How mental health professionals may help reduce crime

By Jules Murtha | Medically reviewed by Amanda Zeglis, DO, MBA
Published August 8, 2022

Key Takeaways

  • Police often respond to mental health- and substance abuse-related crises, despite lacking the proper training to effectively intervene in such circumstances.

  • In Denver, the Support Team Assistance Response (STAR) program has taken over select 911 calls to address mental health-related crises with the help of a mental health clinician and a paramedic.

  • The implementation of STAR led to a 34% decrease of less serious crimes in affected districts, suggesting the potential for healthcare professionals to alleviate mental health-related crises without using criminalization tactics.

Police are often the first to respond to people experiencing a mental health crisis. An article published by the American Psychological Association stated that mental health and substance abuse concerns play a role in at least 20% of calls to the police—even though many police officers feel ill-equipped to address them.[]

Mental health professionals, on the other hand, have the training to effectively handle patients in crisis without taking punitive action.

To help drive down crime rates—as well as better serve those living with mental illnesses—healthcare professionals may play a more active role in addressing mental health crises.

Are police equipped to work with these patients?

Individuals often rely on police to address mental health emergencies and substance abuse crises, as they are typically considered first responders in such circumstances.

But research has shown that police officers may lack extensive training to effectively manage mental health crises. As a result, the interactions between patients with mental illness and police officers may be strained or at times even become violent.

According to a 2021 article published by Health Affairs, nearly a quarter of all fatal police shootings since 2015 have involved a person with a history of mental illness.[] Yet, more often, those individuals are faced with other difficult outcomes, such as homelessness or jail.

Mental health professionals, however, are trained to provide care to patients in acute need—and their skillset could be used in conjunction with police to reduce non-serious crime rates, as well.

Denver’s STAR program

One example of a program designed to provide better care for patients with mental illness in times of crisis is Denver, Colorado’s Support Team Assistance Response (STAR).

A study published by Science Advances in 2022 states that STAR took over select 911 calls in certain districts in Denver that were more likely to experience the need for a mobile crisis unit for 6 months in June 2020.[]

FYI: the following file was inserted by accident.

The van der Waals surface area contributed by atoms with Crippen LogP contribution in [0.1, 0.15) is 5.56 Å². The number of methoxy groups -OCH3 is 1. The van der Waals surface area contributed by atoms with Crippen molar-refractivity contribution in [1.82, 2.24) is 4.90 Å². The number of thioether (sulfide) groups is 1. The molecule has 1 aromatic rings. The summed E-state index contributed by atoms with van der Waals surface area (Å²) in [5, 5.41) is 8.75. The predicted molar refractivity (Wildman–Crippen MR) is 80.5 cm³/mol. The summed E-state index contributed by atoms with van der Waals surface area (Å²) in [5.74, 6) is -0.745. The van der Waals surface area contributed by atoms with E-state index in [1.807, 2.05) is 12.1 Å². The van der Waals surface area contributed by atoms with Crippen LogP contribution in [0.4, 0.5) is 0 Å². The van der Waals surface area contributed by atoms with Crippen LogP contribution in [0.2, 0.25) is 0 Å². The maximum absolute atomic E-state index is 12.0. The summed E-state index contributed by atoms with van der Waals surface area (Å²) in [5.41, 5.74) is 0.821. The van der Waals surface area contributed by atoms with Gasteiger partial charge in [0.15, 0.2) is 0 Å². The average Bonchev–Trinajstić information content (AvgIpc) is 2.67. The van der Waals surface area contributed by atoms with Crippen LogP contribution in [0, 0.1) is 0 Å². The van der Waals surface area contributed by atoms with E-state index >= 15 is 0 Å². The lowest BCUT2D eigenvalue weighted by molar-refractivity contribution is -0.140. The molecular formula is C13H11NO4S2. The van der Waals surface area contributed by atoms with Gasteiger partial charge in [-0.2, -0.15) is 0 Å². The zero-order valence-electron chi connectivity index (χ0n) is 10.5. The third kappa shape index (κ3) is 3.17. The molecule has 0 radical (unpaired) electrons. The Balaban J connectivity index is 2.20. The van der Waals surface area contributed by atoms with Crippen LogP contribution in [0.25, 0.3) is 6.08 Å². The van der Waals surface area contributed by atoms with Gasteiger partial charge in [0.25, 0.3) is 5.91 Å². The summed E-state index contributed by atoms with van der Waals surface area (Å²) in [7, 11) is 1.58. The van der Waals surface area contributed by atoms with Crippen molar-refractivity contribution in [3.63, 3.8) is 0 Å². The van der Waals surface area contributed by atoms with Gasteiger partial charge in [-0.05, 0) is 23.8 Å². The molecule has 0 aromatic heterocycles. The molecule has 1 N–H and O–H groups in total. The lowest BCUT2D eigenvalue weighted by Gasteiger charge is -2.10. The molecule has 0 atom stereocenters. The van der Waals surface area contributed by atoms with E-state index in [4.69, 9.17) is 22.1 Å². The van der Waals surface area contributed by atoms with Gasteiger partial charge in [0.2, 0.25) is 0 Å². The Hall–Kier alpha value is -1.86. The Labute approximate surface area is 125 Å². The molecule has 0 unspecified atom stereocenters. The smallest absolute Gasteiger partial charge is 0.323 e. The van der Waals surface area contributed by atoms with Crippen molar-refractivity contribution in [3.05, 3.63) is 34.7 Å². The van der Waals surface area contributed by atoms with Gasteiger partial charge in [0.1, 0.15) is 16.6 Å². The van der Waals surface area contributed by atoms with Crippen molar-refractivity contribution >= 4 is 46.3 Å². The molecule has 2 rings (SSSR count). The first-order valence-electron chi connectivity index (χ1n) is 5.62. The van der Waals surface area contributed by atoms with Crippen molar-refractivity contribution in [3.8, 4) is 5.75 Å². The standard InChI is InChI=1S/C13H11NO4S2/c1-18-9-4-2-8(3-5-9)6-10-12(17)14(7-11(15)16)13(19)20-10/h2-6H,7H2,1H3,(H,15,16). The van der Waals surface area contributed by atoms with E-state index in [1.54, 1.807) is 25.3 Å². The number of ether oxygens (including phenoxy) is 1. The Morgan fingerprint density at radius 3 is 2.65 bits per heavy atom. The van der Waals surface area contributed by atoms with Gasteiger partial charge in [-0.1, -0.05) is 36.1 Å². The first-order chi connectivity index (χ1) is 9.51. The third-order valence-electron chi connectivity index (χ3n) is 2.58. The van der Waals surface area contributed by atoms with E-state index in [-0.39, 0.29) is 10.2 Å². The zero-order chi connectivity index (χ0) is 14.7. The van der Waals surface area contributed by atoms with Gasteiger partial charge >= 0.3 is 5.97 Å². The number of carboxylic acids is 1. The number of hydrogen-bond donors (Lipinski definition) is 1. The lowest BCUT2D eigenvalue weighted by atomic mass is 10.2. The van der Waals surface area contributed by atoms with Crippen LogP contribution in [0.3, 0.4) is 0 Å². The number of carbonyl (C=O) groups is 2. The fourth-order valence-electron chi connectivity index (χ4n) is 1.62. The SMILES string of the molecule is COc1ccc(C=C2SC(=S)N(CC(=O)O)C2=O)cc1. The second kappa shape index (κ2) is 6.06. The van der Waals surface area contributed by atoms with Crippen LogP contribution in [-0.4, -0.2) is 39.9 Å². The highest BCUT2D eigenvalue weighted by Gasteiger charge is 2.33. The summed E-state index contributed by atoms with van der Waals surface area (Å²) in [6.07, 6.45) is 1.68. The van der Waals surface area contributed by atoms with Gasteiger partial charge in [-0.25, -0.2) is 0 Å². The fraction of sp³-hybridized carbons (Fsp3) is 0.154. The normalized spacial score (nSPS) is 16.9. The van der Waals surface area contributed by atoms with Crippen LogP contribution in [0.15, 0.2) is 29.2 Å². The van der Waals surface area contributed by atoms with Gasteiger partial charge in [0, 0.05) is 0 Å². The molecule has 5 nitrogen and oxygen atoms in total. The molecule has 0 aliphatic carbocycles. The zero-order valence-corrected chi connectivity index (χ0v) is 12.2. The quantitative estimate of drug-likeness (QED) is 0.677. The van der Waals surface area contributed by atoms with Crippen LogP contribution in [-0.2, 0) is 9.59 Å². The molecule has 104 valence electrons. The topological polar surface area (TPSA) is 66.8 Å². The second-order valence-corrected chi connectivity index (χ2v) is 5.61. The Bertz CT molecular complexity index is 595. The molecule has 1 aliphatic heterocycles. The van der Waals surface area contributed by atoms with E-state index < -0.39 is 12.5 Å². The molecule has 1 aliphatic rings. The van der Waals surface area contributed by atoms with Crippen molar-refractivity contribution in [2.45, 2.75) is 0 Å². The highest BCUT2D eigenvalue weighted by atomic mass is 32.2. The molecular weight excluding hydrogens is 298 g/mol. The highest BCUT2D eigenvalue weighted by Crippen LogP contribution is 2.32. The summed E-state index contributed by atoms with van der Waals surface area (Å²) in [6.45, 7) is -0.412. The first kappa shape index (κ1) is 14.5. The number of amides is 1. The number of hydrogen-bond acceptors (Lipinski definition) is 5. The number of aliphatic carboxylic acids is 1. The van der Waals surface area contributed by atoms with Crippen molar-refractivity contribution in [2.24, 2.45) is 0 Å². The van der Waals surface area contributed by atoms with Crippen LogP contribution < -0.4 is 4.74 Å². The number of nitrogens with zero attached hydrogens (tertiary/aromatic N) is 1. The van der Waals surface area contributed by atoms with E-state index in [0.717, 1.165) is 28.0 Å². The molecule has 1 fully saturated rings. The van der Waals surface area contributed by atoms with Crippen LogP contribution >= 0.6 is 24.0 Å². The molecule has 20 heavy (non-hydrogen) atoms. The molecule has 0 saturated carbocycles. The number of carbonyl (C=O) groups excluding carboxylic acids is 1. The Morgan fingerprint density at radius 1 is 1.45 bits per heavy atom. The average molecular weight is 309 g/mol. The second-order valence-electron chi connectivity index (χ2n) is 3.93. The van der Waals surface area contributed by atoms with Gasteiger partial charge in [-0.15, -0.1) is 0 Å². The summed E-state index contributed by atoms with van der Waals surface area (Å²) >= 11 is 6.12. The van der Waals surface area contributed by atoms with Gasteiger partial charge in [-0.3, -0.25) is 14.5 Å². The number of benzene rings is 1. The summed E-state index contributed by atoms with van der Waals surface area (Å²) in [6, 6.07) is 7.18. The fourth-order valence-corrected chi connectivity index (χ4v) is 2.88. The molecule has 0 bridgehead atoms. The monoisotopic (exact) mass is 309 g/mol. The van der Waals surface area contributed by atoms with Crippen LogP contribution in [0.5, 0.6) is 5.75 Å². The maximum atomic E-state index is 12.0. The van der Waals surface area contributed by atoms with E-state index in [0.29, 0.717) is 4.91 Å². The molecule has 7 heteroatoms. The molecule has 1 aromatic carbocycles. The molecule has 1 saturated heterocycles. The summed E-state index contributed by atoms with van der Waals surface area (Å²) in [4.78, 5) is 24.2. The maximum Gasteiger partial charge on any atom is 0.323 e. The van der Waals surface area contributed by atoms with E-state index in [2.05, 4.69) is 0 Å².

For these calls, instead of sending police, STAR deployed a mental health clinician and a paramedic in a medically equipped van. Programs like STAR make it possible for patients to receive rapid support on-site. The option to call the police for backup is available, but not required.

In its pilot period, STAR responded to incidents that fell under the following codes: Calls for assistance, suicide, indecent exposure, intoxication, syringe disposal, trespassing, and welfare checks. The STAR van would get dispatched once the situation was confirmed to be void of weapons, violence, or more urgent medical needs.

Crime reduced

Study results showed that the implementation of STAR led to a 34% reduction in non-serious crimes in the affected areas.

Crimes including trespassing, public disorder, and resisting arrest fell, largely because of the approach taken by healthcare professionals (HCPs) in these cases. Instead of reporting patients for their behaviors during a mental health crisis, the HCPs remained health-centered and focused on treating patients instead of reporting them.

Such findings point to the possibility that community-based response models to mental health crises involving HCPs in conjunction with police may be more effective in the future. The study authors mentioned the potential for these programs to help patients prosper.

"The results presented here suggest that community response models merit careful consideration as a highly cost-effective way to reduce police engagement with nonviolent individuals in crisis and to instead respond with appropriate healthcare."

Dee, et al.

What this means for you

A minimum of 20% of service calls to police involve a mental health crisis—including substance abuse issues—which some police officers may not have proper training to address. Emerging evidence shows that community-based care, including the deployment of paramedics and mental health professionals to patients in crisis, could be a more effective alternative in terms of keeping non-serious crime rates down. Further research could support the deployment of HCPs to address mental health crises in conjunction with police.

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